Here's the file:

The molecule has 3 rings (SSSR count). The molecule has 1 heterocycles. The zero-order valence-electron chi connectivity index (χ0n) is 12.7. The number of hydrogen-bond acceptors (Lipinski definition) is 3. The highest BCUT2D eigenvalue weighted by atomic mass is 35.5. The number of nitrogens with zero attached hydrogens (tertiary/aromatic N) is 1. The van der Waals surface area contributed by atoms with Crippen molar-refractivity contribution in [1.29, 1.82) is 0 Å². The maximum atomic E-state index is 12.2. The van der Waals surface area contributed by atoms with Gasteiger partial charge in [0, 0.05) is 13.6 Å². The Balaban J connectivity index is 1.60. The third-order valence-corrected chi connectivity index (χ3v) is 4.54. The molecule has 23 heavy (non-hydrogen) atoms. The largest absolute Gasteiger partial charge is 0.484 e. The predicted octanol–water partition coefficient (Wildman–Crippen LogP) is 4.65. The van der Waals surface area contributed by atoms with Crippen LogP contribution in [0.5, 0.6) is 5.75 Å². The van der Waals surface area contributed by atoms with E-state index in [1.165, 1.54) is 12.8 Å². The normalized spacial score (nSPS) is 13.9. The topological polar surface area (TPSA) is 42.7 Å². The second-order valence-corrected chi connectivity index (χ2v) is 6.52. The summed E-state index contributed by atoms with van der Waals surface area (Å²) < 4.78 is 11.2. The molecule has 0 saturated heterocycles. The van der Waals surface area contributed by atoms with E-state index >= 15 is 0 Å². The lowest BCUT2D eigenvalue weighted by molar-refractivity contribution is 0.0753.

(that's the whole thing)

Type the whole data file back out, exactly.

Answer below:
The molecule has 3 rings (SSSR count). The molecule has 1 heterocycles. The zero-order valence-electron chi connectivity index (χ0n) is 12.7. The number of hydrogen-bond acceptors (Lipinski definition) is 3. The highest BCUT2D eigenvalue weighted by atomic mass is 35.5. The number of nitrogens with zero attached hydrogens (tertiary/aromatic N) is 1. The van der Waals surface area contributed by atoms with Crippen molar-refractivity contribution in [1.29, 1.82) is 0 Å². The maximum atomic E-state index is 12.2. The van der Waals surface area contributed by atoms with Gasteiger partial charge in [0, 0.05) is 13.6 Å². The Balaban J connectivity index is 1.60. The third-order valence-corrected chi connectivity index (χ3v) is 4.54. The molecule has 23 heavy (non-hydrogen) atoms. The largest absolute Gasteiger partial charge is 0.484 e. The predicted octanol–water partition coefficient (Wildman–Crippen LogP) is 4.65. The van der Waals surface area contributed by atoms with Crippen LogP contribution in [0.5, 0.6) is 5.75 Å². The van der Waals surface area contributed by atoms with E-state index in [1.165, 1.54) is 12.8 Å². The normalized spacial score (nSPS) is 13.9. The topological polar surface area (TPSA) is 42.7 Å². The second-order valence-corrected chi connectivity index (χ2v) is 6.52. The summed E-state index contributed by atoms with van der Waals surface area (Å²) < 4.78 is 11.2. The molecule has 0 saturated heterocycles. The van der Waals surface area contributed by atoms with E-state index >= 15 is 0 Å². The lowest BCUT2D eigenvalue weighted by molar-refractivity contribution is 0.0753.